Days after Lt. Gov. Peter Kinder's Right-to-Work presentation at Westminster College, State Rep. Michael Frame visited the school to provide perspective from the other end of the political spectrum.
The Democrat from Eureka spoke out against the legislation as part of the school's Westminster State Leader Forum series. He followed Kinder, who touted the laws that would prohibit mandatory union membership as a stipulation for employment.
Frame, who said he himself had been part of various labor unions for 30 years, said that Right-To-Work legislation was "a cleverly-named misnomer pushed by corporations, secret groups like (the American Legislative Exchange Council) and puppet politicians."
"It's a union-busting attempt done to bring down wages," Frame said. "Union workers on average make more than non-union, this tells me collective bargaining works better than individual bargaining. So why is our government taking away that collective tool?"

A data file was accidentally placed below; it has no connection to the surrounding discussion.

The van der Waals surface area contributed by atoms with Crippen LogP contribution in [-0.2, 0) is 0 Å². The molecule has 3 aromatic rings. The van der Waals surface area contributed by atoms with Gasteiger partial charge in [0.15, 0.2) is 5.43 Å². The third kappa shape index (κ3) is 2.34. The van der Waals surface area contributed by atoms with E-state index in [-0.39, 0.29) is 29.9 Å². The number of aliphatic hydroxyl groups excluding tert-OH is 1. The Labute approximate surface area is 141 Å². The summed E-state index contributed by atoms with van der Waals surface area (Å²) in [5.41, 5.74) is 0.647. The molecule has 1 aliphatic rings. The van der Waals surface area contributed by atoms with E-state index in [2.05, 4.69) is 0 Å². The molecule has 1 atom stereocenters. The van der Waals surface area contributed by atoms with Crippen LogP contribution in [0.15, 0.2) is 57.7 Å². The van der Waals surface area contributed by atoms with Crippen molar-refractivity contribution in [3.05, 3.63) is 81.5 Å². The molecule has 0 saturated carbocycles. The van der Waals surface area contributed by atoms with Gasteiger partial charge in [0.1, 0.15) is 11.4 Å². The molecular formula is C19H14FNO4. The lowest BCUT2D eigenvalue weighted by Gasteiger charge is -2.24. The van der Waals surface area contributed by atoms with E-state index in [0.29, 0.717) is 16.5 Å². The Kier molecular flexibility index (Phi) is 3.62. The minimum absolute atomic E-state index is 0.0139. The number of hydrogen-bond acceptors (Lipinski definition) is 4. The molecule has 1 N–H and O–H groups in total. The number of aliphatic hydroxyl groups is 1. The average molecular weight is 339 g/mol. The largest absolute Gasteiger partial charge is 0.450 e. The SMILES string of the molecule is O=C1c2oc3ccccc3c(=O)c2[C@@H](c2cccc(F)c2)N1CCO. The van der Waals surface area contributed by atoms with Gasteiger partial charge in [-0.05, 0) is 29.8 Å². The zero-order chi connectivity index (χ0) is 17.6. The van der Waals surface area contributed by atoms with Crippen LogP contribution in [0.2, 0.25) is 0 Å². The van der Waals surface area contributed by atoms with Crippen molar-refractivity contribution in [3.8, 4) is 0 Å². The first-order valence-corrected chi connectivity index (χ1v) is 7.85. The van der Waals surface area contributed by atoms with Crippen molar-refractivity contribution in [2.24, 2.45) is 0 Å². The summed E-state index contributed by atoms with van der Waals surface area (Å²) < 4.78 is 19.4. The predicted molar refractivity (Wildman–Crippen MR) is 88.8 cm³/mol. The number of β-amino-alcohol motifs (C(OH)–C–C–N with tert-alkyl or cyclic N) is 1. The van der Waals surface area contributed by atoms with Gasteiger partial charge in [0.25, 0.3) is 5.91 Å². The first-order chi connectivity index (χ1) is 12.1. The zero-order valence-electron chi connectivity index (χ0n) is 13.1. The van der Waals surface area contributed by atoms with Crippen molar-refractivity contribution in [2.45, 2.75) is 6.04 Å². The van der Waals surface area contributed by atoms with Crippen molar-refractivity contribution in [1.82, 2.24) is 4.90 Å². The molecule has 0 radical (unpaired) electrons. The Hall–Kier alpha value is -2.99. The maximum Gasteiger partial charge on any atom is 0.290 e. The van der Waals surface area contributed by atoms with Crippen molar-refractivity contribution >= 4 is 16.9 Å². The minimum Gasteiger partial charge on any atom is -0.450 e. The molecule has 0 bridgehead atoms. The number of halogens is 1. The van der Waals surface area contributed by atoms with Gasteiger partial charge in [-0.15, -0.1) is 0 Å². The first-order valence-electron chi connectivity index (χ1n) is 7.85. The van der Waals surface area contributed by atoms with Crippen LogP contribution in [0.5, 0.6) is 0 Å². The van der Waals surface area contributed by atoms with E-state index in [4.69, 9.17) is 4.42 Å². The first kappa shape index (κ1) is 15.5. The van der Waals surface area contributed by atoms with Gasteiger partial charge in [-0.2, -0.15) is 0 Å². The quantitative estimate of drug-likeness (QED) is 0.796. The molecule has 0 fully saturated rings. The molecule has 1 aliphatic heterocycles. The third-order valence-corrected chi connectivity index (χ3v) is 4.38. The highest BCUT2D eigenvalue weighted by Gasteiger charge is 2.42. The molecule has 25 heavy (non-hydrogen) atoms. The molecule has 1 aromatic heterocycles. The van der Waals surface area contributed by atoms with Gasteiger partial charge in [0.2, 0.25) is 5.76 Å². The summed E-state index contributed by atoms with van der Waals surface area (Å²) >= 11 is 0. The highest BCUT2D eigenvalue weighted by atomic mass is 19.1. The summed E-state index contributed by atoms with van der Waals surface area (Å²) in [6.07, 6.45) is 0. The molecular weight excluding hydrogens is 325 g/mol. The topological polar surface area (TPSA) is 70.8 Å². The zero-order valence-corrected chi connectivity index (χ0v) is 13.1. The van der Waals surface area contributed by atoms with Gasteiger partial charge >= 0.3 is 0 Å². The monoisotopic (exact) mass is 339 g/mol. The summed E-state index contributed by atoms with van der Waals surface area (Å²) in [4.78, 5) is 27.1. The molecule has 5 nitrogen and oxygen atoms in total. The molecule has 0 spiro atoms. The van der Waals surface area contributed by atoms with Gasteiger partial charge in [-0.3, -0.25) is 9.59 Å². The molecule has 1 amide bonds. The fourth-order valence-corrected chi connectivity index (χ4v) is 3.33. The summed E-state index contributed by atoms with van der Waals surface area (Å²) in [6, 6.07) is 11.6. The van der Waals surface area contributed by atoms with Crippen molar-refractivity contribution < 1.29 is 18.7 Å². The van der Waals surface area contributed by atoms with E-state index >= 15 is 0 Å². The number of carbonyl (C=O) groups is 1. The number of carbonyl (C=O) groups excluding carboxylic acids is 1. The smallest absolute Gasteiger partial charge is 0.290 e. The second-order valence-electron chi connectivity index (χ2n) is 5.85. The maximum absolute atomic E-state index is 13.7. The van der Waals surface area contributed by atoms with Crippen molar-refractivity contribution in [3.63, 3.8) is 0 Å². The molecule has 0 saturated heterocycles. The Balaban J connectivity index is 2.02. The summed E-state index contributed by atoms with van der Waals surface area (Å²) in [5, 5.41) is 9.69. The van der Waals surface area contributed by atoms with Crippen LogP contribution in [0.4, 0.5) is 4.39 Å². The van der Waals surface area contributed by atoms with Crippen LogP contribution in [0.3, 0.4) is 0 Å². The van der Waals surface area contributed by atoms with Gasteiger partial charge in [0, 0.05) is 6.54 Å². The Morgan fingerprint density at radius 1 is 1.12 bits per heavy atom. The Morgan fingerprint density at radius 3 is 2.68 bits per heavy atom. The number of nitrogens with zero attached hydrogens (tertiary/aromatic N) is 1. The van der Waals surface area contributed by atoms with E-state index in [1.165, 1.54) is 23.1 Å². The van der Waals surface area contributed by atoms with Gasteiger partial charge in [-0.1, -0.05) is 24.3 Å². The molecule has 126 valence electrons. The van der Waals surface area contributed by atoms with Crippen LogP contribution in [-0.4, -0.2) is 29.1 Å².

Right-to-Work legislation, which outlaws collective bargaining agreements in which employers and unions agree on mandatory union membership for employees, has been passed in 24 states. Missouri is currently considering a Right-to-Work bill: Missouri House Bill 1099, sponsored by Rep. Eric Burlison, R-Springfield.
Frame said proponents of Right-to-Work bills argue that such legislation would lower production costs, make Missouri more appealing to businesses looking to relocate and promote higher wages for employees.
However, Frame argued that the opposite would be true with Right-to-Work - and that the bill's proponents knew it.
"We have the most productive workers in the world, yet wages have been stagnant for the last 30 years," Frame said. "CEOs are enjoying record-breaking salaries, but will the bill drive down wages? When pressed, every (proponent) said it may drive down wages a little bit. (Speaker of the House) Tim Jones, Eric Burlison, even Peter Kinder, admitted that Right-to-Work will drive down wages."